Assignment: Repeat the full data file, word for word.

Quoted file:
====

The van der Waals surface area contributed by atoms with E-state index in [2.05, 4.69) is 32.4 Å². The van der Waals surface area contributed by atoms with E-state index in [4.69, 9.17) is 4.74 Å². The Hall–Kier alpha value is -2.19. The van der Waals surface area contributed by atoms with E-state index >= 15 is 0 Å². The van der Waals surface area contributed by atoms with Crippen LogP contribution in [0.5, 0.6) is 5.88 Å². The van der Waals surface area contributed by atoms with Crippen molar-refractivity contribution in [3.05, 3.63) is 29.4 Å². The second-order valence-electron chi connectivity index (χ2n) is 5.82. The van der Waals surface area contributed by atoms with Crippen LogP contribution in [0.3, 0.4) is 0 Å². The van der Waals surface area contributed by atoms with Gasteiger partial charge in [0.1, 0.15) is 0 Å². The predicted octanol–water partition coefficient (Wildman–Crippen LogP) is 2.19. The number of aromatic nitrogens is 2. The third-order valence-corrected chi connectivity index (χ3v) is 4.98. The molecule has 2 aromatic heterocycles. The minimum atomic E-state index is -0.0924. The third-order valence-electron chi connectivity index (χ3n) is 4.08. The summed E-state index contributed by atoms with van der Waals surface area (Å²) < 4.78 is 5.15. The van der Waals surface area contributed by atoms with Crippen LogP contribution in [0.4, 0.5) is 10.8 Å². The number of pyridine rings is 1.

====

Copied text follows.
The van der Waals surface area contributed by atoms with E-state index in [2.05, 4.69) is 32.4 Å². The van der Waals surface area contributed by atoms with E-state index in [4.69, 9.17) is 4.74 Å². The Hall–Kier alpha value is -2.19. The van der Waals surface area contributed by atoms with E-state index >= 15 is 0 Å². The van der Waals surface area contributed by atoms with Crippen LogP contribution in [0.5, 0.6) is 5.88 Å². The van der Waals surface area contributed by atoms with Crippen molar-refractivity contribution in [3.05, 3.63) is 29.4 Å². The second-order valence-electron chi connectivity index (χ2n) is 5.82. The van der Waals surface area contributed by atoms with Crippen LogP contribution in [0.3, 0.4) is 0 Å². The van der Waals surface area contributed by atoms with Gasteiger partial charge in [0.1, 0.15) is 0 Å². The predicted octanol–water partition coefficient (Wildman–Crippen LogP) is 2.19. The number of aromatic nitrogens is 2. The third-order valence-corrected chi connectivity index (χ3v) is 4.98. The molecule has 2 aromatic heterocycles. The minimum atomic E-state index is -0.0924. The third-order valence-electron chi connectivity index (χ3n) is 4.08. The summed E-state index contributed by atoms with van der Waals surface area (Å²) < 4.78 is 5.15. The van der Waals surface area contributed by atoms with Crippen LogP contribution in [0.4, 0.5) is 10.8 Å². The number of pyridine rings is 1.